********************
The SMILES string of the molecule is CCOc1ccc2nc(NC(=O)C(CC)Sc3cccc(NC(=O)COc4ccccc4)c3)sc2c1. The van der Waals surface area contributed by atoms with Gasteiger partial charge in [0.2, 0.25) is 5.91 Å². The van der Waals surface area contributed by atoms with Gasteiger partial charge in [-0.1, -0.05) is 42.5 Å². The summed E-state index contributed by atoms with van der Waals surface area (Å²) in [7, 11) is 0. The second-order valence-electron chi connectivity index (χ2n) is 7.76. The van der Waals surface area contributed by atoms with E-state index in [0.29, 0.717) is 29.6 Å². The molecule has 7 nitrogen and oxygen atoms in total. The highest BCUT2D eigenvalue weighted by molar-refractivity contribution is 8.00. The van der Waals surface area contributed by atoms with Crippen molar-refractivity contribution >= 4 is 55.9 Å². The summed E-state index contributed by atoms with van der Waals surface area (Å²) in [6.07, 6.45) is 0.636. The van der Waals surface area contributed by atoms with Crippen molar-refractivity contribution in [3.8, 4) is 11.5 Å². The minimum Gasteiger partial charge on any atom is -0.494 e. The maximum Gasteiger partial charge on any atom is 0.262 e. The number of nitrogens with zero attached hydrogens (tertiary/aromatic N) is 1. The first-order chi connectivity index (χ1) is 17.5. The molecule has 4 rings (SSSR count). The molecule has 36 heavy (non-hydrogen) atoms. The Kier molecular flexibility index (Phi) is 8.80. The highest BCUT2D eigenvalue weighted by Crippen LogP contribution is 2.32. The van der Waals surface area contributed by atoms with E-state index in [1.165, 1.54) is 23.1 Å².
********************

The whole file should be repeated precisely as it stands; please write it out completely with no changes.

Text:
The SMILES string of the molecule is CCOc1ccc2nc(NC(=O)C(CC)Sc3cccc(NC(=O)COc4ccccc4)c3)sc2c1. The van der Waals surface area contributed by atoms with Gasteiger partial charge in [0.2, 0.25) is 5.91 Å². The van der Waals surface area contributed by atoms with Gasteiger partial charge in [-0.1, -0.05) is 42.5 Å². The summed E-state index contributed by atoms with van der Waals surface area (Å²) in [7, 11) is 0. The second-order valence-electron chi connectivity index (χ2n) is 7.76. The van der Waals surface area contributed by atoms with E-state index in [0.29, 0.717) is 29.6 Å². The molecule has 7 nitrogen and oxygen atoms in total. The highest BCUT2D eigenvalue weighted by molar-refractivity contribution is 8.00. The van der Waals surface area contributed by atoms with Crippen molar-refractivity contribution >= 4 is 55.9 Å². The summed E-state index contributed by atoms with van der Waals surface area (Å²) in [6.07, 6.45) is 0.636. The van der Waals surface area contributed by atoms with Crippen molar-refractivity contribution in [3.8, 4) is 11.5 Å². The minimum Gasteiger partial charge on any atom is -0.494 e. The maximum Gasteiger partial charge on any atom is 0.262 e. The number of nitrogens with zero attached hydrogens (tertiary/aromatic N) is 1. The first-order chi connectivity index (χ1) is 17.5. The molecule has 4 rings (SSSR count). The molecule has 36 heavy (non-hydrogen) atoms. The Kier molecular flexibility index (Phi) is 8.80. The highest BCUT2D eigenvalue weighted by Crippen LogP contribution is 2.32. The van der Waals surface area contributed by atoms with E-state index in [1.165, 1.54) is 23.1 Å².